Monochrome Watches
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The Latest Zenith Defy Skyline Comes with a High-Frequency Tourbillon

A new radial dial pattern and a resilient luxury sports watch case welcome an El Primero high-frequency tourbillon calibre.

| By Rebecca Doulton | 3 min read |
Zenith Defy Skyline Tourbillon steel

Zenith’s Defy family is represented by seven sub-collections, including the recent Defy Skyline range. The name of the collection dates to Zenith’s 1902 line of robust pocket watches bearing the name ‘Defi’ only to pop up again in 1969 to distinguish the toughest member of the first El Primero references. For the Defy Skyline collection, Zenith borrowed specific design cues from the 1969 model but toned them down to produce a contender in the luxury sports watch segment without excess vintage overload. The two new Defy Skyline models are fitted with a high-frequency tourbillon movement securely contained in a robust and sporty 41mm Defy case, ensuring the complication can be enjoyed daily and in practically any situation.

Zenith Defy Skyline Tourbillon Black Ceramic

As a more subtle and contemporary interpretation of its 1969 ancestor, the 41mm Defy Skyline Tourbillon flaunts an octagonal case but has replaced the tetradecagonal (14-sided) bezel with a 12-sided one. Decorated with vertical brushed surfaces and brightly polished angles to emphasise the edgy contours of the case, the new models are available in steel or sleek black ceramic with matching bracelets. The screw-down crown ensures a water-resistance rating of 100 metres – not bad for a model fitted with a tourbillon.

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Zenith Defy Skyline Tourbillon steel

Instead of the grid pattern composed of engraved four-pointed stars decorating the dials of other Defy Skyline models, Zenith’s designers have come up with a more dynamic, radial pattern for the dial. Still using four-pointed stars, these now radiate from the tourbillon at 6 o’clock, growing in size as they reach the dial’s perimeter – somehow reminiscent of a Royal Oak Tourbillon. The star-studded sunray-patterned metallic dial effectively draws the eye to the aperture of the tourbillon.

High-frequency tourbillon regulators are pretty rare in the industry but make perfect sense in Zenith’s distinguished lineage of high-frequency movements. Completing one revolution every 60 seconds, the tourbillon cage is shaped like an open four-pointed star and is fixed to a finely mirror-polished bridge with sharp bevels. The luminescent indices and hands of the blue dial are rhodium-plated; the black dial flaunts contrasting rose gold-plated elements.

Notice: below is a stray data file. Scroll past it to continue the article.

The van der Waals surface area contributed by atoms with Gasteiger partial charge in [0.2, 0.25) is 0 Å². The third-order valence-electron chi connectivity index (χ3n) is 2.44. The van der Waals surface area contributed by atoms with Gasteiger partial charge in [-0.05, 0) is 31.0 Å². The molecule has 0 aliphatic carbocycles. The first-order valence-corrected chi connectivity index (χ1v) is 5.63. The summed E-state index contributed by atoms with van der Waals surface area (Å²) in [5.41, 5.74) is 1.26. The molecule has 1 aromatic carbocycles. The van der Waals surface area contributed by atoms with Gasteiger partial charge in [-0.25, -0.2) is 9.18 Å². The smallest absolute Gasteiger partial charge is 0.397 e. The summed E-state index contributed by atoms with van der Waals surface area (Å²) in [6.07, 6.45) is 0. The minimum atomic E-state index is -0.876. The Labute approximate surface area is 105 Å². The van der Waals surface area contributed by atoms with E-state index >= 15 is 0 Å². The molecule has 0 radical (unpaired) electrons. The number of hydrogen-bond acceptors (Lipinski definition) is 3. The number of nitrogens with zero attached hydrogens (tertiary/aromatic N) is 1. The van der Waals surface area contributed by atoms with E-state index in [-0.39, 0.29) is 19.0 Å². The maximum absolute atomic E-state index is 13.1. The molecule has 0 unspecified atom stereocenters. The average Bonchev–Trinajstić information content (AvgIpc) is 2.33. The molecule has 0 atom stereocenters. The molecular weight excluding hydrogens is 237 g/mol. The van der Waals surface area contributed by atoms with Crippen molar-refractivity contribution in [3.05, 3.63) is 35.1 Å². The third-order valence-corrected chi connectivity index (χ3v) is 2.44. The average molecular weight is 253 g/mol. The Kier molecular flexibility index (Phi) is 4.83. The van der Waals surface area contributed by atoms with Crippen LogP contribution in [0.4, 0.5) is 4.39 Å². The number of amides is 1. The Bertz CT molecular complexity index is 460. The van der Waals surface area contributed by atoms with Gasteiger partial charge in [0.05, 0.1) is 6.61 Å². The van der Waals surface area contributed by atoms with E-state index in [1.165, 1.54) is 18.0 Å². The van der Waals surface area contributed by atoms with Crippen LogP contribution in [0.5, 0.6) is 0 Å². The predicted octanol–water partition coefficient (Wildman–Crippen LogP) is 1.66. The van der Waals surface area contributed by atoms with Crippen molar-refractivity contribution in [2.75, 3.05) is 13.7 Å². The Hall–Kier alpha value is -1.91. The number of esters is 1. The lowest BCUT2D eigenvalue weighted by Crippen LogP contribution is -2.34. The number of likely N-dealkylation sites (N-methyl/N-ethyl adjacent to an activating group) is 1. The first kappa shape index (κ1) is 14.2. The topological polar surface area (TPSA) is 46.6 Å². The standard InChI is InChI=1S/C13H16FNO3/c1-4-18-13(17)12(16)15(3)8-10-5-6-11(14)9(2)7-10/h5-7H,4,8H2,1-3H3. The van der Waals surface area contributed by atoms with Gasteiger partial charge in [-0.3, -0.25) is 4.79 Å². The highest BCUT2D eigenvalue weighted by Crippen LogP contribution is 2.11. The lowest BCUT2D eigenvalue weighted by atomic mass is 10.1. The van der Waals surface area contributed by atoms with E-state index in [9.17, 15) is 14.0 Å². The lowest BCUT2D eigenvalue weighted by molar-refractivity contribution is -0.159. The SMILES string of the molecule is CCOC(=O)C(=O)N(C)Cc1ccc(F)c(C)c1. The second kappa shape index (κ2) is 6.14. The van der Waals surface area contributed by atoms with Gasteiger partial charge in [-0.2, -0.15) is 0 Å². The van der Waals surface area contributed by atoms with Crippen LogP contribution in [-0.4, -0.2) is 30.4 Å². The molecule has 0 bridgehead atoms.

Zenith Defy Skyline Tourbillon steel

The Defy Skyline Tourbillon is powered by the new El Primero 3630 automatic high-frequency manufacture calibre. This is, in turn, based on the architecture of the 5Hz El Primero 3620 found in the time-only Defy Skyline models, with its 1/10th of a second hand whizzing around the sub-dial at breakneck speed. Also beating at 5Hz, the El Primero 3630 delivers a beefy 60-hour power reserve and displays more elaborate finishings than the 3620. The openworked star-shaped rotor reveals bridges decorated with Côtes de Genève stripes arranged in a sunray pattern emanating from the tourbillon, echoing the décor on the dial.

Zenith Defy Skyline Tourbillon high-frequency tourbillon

The Defy Skyline Tourbillon comes on a stainless steel or black ceramic bracelet and is delivered with a second strap in blue or black rubber with a folding clasp. Thanks to the quick-strap-change mechanism on the caseback, the bracelets and straps can be changed without tools.

The Zenith Defy Skyline Tourbillon in steel retails for EUR 59,600 and EUR 70,400 for the black ceramic model. For more information, please contact

1 response

  1. Hi Rebecca, thank you for your article. The watch is wonderful and – being myself a fan and owner of Zenith watches – makes me happy to see a well implemented technical feature as a high speed tourbillon.
    However the downside is the extreme similarity (as you mentioned) to AP ROO tourbillon. The risk here is to downgrade this fantastic piece to a wannabe watch.
    I wonder whether – in general – watch designer consider the similarities with other models/brands when drawing a new model. It would be interesting to check this aspect of watchmaking in well estabilished brands.
    Best regards,


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